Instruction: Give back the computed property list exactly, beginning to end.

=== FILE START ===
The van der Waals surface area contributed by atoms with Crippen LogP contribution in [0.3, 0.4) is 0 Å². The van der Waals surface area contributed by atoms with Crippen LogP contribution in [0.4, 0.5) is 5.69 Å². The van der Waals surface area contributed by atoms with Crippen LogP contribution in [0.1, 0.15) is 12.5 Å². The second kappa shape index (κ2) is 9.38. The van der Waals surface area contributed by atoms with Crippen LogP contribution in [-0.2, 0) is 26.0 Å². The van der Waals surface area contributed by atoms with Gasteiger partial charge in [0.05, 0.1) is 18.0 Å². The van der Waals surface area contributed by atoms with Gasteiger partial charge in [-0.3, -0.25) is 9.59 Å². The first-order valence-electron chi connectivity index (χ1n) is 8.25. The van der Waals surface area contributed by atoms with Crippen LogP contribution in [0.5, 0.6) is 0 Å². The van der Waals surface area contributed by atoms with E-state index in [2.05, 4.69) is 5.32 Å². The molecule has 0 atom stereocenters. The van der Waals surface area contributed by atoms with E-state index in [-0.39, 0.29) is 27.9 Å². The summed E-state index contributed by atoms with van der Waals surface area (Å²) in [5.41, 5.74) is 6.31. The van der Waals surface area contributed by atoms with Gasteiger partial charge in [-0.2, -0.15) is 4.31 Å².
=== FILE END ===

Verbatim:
The van der Waals surface area contributed by atoms with Crippen LogP contribution in [0.3, 0.4) is 0 Å². The van der Waals surface area contributed by atoms with Crippen LogP contribution in [0.4, 0.5) is 5.69 Å². The van der Waals surface area contributed by atoms with Crippen LogP contribution in [0.1, 0.15) is 12.5 Å². The second kappa shape index (κ2) is 9.38. The van der Waals surface area contributed by atoms with Crippen LogP contribution in [-0.2, 0) is 26.0 Å². The van der Waals surface area contributed by atoms with Gasteiger partial charge in [0.05, 0.1) is 18.0 Å². The van der Waals surface area contributed by atoms with Gasteiger partial charge in [-0.3, -0.25) is 9.59 Å². The first-order valence-electron chi connectivity index (χ1n) is 8.25. The van der Waals surface area contributed by atoms with Crippen LogP contribution in [0.5, 0.6) is 0 Å². The van der Waals surface area contributed by atoms with E-state index in [2.05, 4.69) is 5.32 Å². The molecule has 0 atom stereocenters. The van der Waals surface area contributed by atoms with E-state index in [-0.39, 0.29) is 27.9 Å². The summed E-state index contributed by atoms with van der Waals surface area (Å²) in [5.41, 5.74) is 6.31. The van der Waals surface area contributed by atoms with Gasteiger partial charge in [-0.2, -0.15) is 4.31 Å².